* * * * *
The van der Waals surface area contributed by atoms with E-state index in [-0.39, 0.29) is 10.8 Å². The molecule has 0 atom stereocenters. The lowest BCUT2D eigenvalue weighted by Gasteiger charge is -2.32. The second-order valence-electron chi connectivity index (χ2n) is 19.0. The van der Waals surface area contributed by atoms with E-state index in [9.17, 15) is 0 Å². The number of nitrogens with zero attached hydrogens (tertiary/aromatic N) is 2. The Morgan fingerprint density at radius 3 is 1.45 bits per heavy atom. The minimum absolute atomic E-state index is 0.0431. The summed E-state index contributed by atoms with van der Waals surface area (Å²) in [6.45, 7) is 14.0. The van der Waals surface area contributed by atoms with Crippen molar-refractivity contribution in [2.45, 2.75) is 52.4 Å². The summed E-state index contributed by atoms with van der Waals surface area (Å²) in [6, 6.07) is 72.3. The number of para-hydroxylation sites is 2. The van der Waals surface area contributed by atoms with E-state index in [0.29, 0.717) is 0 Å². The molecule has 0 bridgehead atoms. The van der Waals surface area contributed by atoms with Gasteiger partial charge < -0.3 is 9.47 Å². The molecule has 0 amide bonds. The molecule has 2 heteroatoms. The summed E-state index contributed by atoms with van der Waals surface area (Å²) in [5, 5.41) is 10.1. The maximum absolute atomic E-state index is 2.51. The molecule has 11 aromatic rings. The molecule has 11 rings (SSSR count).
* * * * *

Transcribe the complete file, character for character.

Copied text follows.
The van der Waals surface area contributed by atoms with E-state index in [-0.39, 0.29) is 10.8 Å². The molecule has 0 atom stereocenters. The lowest BCUT2D eigenvalue weighted by Gasteiger charge is -2.32. The second-order valence-electron chi connectivity index (χ2n) is 19.0. The van der Waals surface area contributed by atoms with E-state index in [9.17, 15) is 0 Å². The number of nitrogens with zero attached hydrogens (tertiary/aromatic N) is 2. The Morgan fingerprint density at radius 3 is 1.45 bits per heavy atom. The minimum absolute atomic E-state index is 0.0431. The summed E-state index contributed by atoms with van der Waals surface area (Å²) in [6.45, 7) is 14.0. The van der Waals surface area contributed by atoms with Crippen molar-refractivity contribution in [2.45, 2.75) is 52.4 Å². The summed E-state index contributed by atoms with van der Waals surface area (Å²) in [6, 6.07) is 72.3. The number of para-hydroxylation sites is 2. The van der Waals surface area contributed by atoms with E-state index in [0.29, 0.717) is 0 Å². The molecule has 0 bridgehead atoms. The van der Waals surface area contributed by atoms with Gasteiger partial charge < -0.3 is 9.47 Å². The molecule has 0 amide bonds. The molecule has 2 heteroatoms. The summed E-state index contributed by atoms with van der Waals surface area (Å²) in [5, 5.41) is 10.1. The maximum absolute atomic E-state index is 2.51. The molecule has 11 aromatic rings. The molecule has 11 rings (SSSR count).